Invoking Identities While Suspending Stereotypes


df7976b0e1236453c9ba5f0e55493ac3-2IDENTITY AND VIOLENCE: THE ILLUSION OF DESTINY
by Amartya Sen. Norton, March 2006. Hardcover, 197 pages. $24.95.

I am Rajeshkumar C. Oza. At least that is what my passport documents. This passport allows me to pass between portals guarded by immigration officers. On my journey to Self-i-sthan (“sthan” means “land” in Hindi; thus, “Self-i-sthan” is land of self-awareness), passports are helpful reminders that I live in a world shared with over six billion other humans, who have a right to their own Self-i-sthans. The challenge we all face is to see each other for who we are, or aspire to be, as whole human beings, not just as citizens bounded by nation states, religions, or even by particular civilizations. In Identity and Violence, Amartya Sen effectively argues that “the main hope of harmony in the contemporary world may well lie in an appropriate recognition of the plurality of our identities and in the use of reasoning and choice as inhabitants of a wide world, rather than making us into inmates incarcerated in little containers.”

In my traditional Rajasthani village of Bisalpur, I was known. My identity was fixed in my last name and my middle name: I was an Oza, a Shrimali Brahmin; I was Chhaganlal’s son, receiving my father’s given name as my middle name. Identity and Violence effectively makes the case for the pluralism within each one of us. This case helps the reader resist overly simple stereotypes of people as “those Indians” or “those Hindus” or “those Bisalpuriyas” or “those Brahmins.” Sen passionately asks the reader to think of themselves and others as complex beings comprised of many identities.

The global village is replete with identities: imposed identities, assumed identities, evolving identities, hidden identities, and mistaken identities. Sen suggests several factors that affect identity: “citizenship, residence, geographic origin, gender, class, politics, profession, employment, food habits, sports interests, taste in music, social commitments, etc.” While modernity’s passport allows me to move freely within most parts of the global village, it shatters my traditional mirror into billions of pieces, rendering even my fellow Bisalpuri villagers’ perception of me as undependable. In a world edged with shards of reflecting glass, Sen challenges the reader to make choices. He helpfully suggests that “two different, though interrelated, exercises are involved here: “(1) deciding on what our relevant identities are, and (2) weighing the relative importance of these different identities. Both tasks demand reasoning and choice.”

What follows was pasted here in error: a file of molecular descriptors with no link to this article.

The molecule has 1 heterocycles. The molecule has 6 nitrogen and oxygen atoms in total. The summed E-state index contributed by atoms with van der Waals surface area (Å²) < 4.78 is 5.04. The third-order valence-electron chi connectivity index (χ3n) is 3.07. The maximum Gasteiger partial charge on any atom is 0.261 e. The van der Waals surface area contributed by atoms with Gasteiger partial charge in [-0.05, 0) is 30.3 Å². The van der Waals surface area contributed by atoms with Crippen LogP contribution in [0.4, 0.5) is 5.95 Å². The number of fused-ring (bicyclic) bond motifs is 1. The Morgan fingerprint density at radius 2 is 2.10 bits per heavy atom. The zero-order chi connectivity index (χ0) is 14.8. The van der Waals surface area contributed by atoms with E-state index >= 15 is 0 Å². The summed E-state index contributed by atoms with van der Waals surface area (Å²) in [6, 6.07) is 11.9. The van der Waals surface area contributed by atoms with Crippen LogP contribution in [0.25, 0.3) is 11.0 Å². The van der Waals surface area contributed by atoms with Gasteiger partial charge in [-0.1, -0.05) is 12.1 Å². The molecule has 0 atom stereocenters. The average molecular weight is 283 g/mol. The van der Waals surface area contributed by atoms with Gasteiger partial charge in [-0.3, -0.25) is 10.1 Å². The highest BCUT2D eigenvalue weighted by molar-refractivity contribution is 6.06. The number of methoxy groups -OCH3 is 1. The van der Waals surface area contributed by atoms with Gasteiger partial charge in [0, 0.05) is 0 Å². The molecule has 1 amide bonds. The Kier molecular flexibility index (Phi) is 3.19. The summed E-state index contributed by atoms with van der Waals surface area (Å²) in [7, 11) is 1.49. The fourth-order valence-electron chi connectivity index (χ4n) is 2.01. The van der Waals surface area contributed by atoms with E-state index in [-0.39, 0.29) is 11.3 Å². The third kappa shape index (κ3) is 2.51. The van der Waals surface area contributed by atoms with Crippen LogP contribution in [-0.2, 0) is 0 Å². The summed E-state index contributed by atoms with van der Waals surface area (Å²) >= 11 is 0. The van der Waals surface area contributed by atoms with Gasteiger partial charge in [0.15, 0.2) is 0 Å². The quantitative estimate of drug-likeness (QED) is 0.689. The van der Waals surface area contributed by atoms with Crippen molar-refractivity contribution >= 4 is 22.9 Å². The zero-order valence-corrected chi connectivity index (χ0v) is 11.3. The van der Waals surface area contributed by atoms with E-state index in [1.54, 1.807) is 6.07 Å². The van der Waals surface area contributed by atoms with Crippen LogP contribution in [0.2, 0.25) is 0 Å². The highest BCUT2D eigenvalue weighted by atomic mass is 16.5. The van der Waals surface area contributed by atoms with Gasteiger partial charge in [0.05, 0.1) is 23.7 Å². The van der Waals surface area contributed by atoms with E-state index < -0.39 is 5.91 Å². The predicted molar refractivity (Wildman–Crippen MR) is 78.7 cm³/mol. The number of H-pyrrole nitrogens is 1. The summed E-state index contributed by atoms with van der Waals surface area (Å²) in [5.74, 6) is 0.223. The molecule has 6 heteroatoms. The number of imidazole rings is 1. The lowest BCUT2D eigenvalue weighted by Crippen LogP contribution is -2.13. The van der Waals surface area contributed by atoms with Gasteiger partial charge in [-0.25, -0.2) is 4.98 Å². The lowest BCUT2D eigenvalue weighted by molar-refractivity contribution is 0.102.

In a time when a Danish newspaper’s inflammatory cartoons of the Prophet Muhammad can seemingly put so much of the world up in flames, it is necessary to pay attention to reasoned voices that push back against the faulty, but influential, “clash of civilizations” thesis first put forth by Samuel Huntington and subsequently echoed by many others who believe in the singularity of identity and the inevitability of conflict based on that singularity. Sen’s voice is both reasonable and hopeful in its articulation of plurality not just in the world but also in each individual person. Insisting that we are not “imprisoned in our installed locations and affiliations,” Sen ends his book on an upbeat note:

In resisting the miniaturization of human beings … we can also open up the possibility of a world that can overcome the memory of its troubled past and subdue the insecurities of its difficult present … I imagine another universe, not beyond our reach, in which [we] jointly affirm our many common identities.

—Rajesh C. Oza

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